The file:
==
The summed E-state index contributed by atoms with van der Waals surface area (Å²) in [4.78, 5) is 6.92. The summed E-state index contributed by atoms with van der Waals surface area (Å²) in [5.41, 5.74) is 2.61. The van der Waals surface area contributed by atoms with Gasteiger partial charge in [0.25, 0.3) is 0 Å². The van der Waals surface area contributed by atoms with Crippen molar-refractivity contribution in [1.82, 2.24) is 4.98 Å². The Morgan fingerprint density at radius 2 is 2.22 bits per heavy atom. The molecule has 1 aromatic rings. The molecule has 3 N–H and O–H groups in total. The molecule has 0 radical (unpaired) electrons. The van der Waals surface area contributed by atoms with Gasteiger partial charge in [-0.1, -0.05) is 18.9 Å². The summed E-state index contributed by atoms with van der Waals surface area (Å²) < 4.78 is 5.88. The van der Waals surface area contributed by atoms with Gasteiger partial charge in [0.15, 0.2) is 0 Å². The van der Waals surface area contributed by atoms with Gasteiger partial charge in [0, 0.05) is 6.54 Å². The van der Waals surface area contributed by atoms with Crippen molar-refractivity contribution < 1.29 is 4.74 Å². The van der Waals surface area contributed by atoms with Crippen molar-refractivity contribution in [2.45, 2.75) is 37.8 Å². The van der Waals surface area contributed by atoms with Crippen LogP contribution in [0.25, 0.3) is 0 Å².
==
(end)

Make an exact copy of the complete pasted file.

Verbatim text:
The summed E-state index contributed by atoms with van der Waals surface area (Å²) in [4.78, 5) is 6.92. The summed E-state index contributed by atoms with van der Waals surface area (Å²) in [5.41, 5.74) is 2.61. The van der Waals surface area contributed by atoms with Gasteiger partial charge in [0.25, 0.3) is 0 Å². The van der Waals surface area contributed by atoms with Crippen molar-refractivity contribution in [1.82, 2.24) is 4.98 Å². The Morgan fingerprint density at radius 2 is 2.22 bits per heavy atom. The molecule has 1 aromatic rings. The molecule has 3 N–H and O–H groups in total. The molecule has 0 radical (unpaired) electrons. The van der Waals surface area contributed by atoms with Gasteiger partial charge in [-0.1, -0.05) is 18.9 Å². The summed E-state index contributed by atoms with van der Waals surface area (Å²) < 4.78 is 5.88. The van der Waals surface area contributed by atoms with Gasteiger partial charge in [0.15, 0.2) is 0 Å². The van der Waals surface area contributed by atoms with Gasteiger partial charge in [0, 0.05) is 6.54 Å². The van der Waals surface area contributed by atoms with Crippen molar-refractivity contribution < 1.29 is 4.74 Å². The van der Waals surface area contributed by atoms with Crippen molar-refractivity contribution in [2.45, 2.75) is 37.8 Å². The van der Waals surface area contributed by atoms with Crippen LogP contribution in [0.25, 0.3) is 0 Å².